Atul Gawande writes,

It used to be assumed that differences among hospitals or doctors in a particular specialty were generally insignificant. If you plotted a graph showing the results of all the centers treating cystic fibrosis–or any other disease, for that matter–people expected that the curve would look something like a shark fin, with most places clustered around the very best outcomes. But the evidence has begun to indicate otherwise. What you tend to find is a bell curve: a handful of teams with disturbingly poor outcomes for their patients, a handful with remarkably good results, and a great undistinguished middle.

There would be nothing alarming about this if there were continuous improvement, with the weaker health care providers either shaping up or going out of business. Such a Darwinian process can be taken for granted in most markets, but not in health care.

Thanks to Virginia Postrel for the pointer. She also points to some posts by James Frederick Dwight that challenge Gatawande’s analysis. Dwight writes,

So what to do we have to do to compare different doctors? A multi-variate analysis. Here’s the bad news – if you don’t know what a multi-variate analysis is, you probably can’t do one.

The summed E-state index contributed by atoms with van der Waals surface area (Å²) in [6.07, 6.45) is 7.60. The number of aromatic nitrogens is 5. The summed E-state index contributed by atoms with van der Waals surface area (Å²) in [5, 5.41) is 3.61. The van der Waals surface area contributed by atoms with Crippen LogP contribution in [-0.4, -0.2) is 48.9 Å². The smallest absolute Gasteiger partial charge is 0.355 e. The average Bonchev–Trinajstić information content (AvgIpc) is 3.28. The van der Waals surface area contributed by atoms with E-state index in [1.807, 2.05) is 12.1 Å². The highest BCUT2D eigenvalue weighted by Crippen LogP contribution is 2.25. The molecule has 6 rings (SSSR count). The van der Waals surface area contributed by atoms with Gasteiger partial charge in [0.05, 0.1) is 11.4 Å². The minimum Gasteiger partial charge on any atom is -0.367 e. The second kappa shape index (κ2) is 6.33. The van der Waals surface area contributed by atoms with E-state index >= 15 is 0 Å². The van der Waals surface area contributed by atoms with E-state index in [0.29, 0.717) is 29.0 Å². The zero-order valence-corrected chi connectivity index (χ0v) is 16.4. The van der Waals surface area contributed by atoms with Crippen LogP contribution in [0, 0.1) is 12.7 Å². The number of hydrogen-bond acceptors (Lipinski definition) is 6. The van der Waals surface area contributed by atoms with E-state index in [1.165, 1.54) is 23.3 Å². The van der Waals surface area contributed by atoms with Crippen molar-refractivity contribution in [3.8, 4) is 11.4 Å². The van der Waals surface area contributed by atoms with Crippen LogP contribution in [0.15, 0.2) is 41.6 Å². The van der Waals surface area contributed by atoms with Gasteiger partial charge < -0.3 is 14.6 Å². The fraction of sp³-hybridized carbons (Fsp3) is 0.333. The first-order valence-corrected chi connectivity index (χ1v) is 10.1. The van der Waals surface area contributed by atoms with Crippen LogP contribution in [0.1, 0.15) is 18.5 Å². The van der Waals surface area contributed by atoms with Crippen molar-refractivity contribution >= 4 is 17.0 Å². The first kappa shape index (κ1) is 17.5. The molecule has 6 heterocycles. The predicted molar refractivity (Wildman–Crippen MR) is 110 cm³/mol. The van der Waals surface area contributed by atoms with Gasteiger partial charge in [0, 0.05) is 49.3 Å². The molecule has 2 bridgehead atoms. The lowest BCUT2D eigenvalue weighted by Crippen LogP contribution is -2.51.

There’s never anything inherently wrong with information, so I would never be opposed to compiling information. The problem is, raw information can be hijacked by the ignorant.

Gatawande is arguing that the medical profession suffers from a dearth of useful data on outcomes. (I would say the same thing even more strongly about the education profession.) In this regard, Dwight is not being constructive by complaining about the need for multivariate analysis. First, establish the principle that data should be gathered, disclosed, and analyzed. Then complain about methodological impurity.

For Discussion. One thought I have had recently is that it is the goal of much regulation to protect the mediocre from superior competition. To what extent does regulation in medical care fit that model?